Buying a car? Don’t get taken for a ride

Unfortunately, car salespeople don’t have the best reputation. They’re often stereotyped as pushy and crooked.

While this is generally a misconception, it’s still a good idea to remain skeptical when making a large purchase, and to make sure you’re not getting taken advantage of.

If you’re looking to purchase a car through a dealership, here are some tips on how you can ensure you are getting the best deal.

1) The internet and smart phone are your best friends

Show up to the dealership as prepared as possible. Why? Because a knowledgeable consumer is a less gullible consumer. Prior to visiting any lots, contact several dealers asking for a quote. You can even mention that you're shopping around with the competition. Chances are that dealers will try to give you a better deal just to beat the competition's quotes. Essentially, you're creating a bidding war for your business before you even step foot on a lot.

Bring the cheapest quotes with you to the lot for extra leverage in negotiations. Find the original invoice price of the car and how it compares to the sticker price. Search online to see reviews of the car and what others have paid for it in the past.

Once you’re in negotiations, don’t hesitate to pull out your smart phone in front of the salesperson to double check the figures.

2) Take your time and carefully read over your contract

It’s incredibly important to read your contract before signing. Double check the math to ensure it checks out. Sometimes, your monthly rate doesn't add up to the total price that you had agreed upon. Make sure that you understand and agree to every word in your contract before signing anything. There may be expensive and unnecessary add-ons that weren’t mentioned or were glossed over (see #3).

Many salespeople, regardless of the industry, want to close a deal as quickly as possible. Take your time and ask questions. Don’t let yourself feel rushed into making any decisions. You are in charge of this negotiation. If you have a trade-in, keep your keys until the deal is done.

3) Car insurance, add-ons, and extended warranties

Most of the time, any add-ons such as rims, pin striping, spoilers, tinted windows, alarms, and stereo systems are marked up by the dealership. With a little research, you can find more affordable options elsewhere.

You’ll also need to consider the cost of car insurance for your new vehicle. A monthly payment is one thing, but shop around and compare car insurance quotes so you have an idea of what you’ll pay for insurance for this particular vehicle. Add that to your monthly car payment amount and you’ll have a clearer picture of your total monthly vehicle costs.

4) Ask more questions than you answer

Car dealers will try to ask you as many questions as possible to gauge exactly what you can afford. Good dealers will use this information to help you find an appropriate car and plan. However, this information can also be used to gauge what unnecessary extras and add-ons you can afford. Car dealerships can get exclusive factory-to-dealer incentives, customer rebates, and other discounts. So they could have more wiggle room in their negotiations than they’re letting on.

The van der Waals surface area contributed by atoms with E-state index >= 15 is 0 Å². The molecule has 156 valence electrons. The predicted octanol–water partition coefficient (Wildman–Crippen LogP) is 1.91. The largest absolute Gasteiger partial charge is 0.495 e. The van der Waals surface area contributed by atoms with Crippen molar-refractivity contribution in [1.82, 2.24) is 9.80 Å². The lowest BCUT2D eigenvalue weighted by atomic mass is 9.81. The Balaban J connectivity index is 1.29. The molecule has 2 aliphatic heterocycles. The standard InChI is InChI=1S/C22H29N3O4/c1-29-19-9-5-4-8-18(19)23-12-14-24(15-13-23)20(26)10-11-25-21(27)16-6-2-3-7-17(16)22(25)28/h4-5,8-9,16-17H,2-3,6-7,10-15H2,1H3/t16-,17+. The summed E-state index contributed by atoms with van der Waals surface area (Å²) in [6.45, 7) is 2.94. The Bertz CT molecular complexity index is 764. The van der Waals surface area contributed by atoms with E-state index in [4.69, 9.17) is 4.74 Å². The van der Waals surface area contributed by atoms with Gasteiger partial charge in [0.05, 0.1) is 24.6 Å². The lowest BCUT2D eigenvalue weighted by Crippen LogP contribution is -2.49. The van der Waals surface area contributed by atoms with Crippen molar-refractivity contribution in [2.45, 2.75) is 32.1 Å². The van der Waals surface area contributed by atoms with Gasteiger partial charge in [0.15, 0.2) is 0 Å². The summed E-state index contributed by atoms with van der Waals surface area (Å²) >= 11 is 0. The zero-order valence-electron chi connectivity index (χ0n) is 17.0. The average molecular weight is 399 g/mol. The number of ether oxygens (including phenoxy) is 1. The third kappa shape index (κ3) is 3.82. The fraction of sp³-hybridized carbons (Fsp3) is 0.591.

One common sales tactic is to focus on monthly payments rather than the overall price of the vehicle. This is an effective way to make your payments seem lower but in reality, you could be paying more than you think. Before signing on the dotted line, you should know both the total price of your car and your monthly payments.

5) Getting the best deal on used cars

When purchasing a used car, it’s even more important to do your research and ask as many questions as possible. When you’re trading in a car, the dealer will ask you a lot of questions to determine the worth of your vehicle. If buying a used car from a dealer, some questions you should ask include:

  • How many people have owned the car?
  • Has the vehicle been in any accidents?
  • Has there been any minor or major repairs to the car and were they done by a licensed mechanic?
  • What is the overall condition of the car?
  • How fuel efficient is the car?
  • How many kilometres are on the odometer?
  • Are there service records available?

These are all questions that will ensure you’re getting a good price on a durable vehicle. If you’re looking into trading in your car or buying a used car, check out the value of the car on Canadian Black Book. This site (along with additional research) will give you a good idea of the car's worth so you can negotiate the best deal possible from the dealer.

Anyone looking to purchase a car should do their homework beforehand and not sign anything without taking the time to consider every aspect of the deal.

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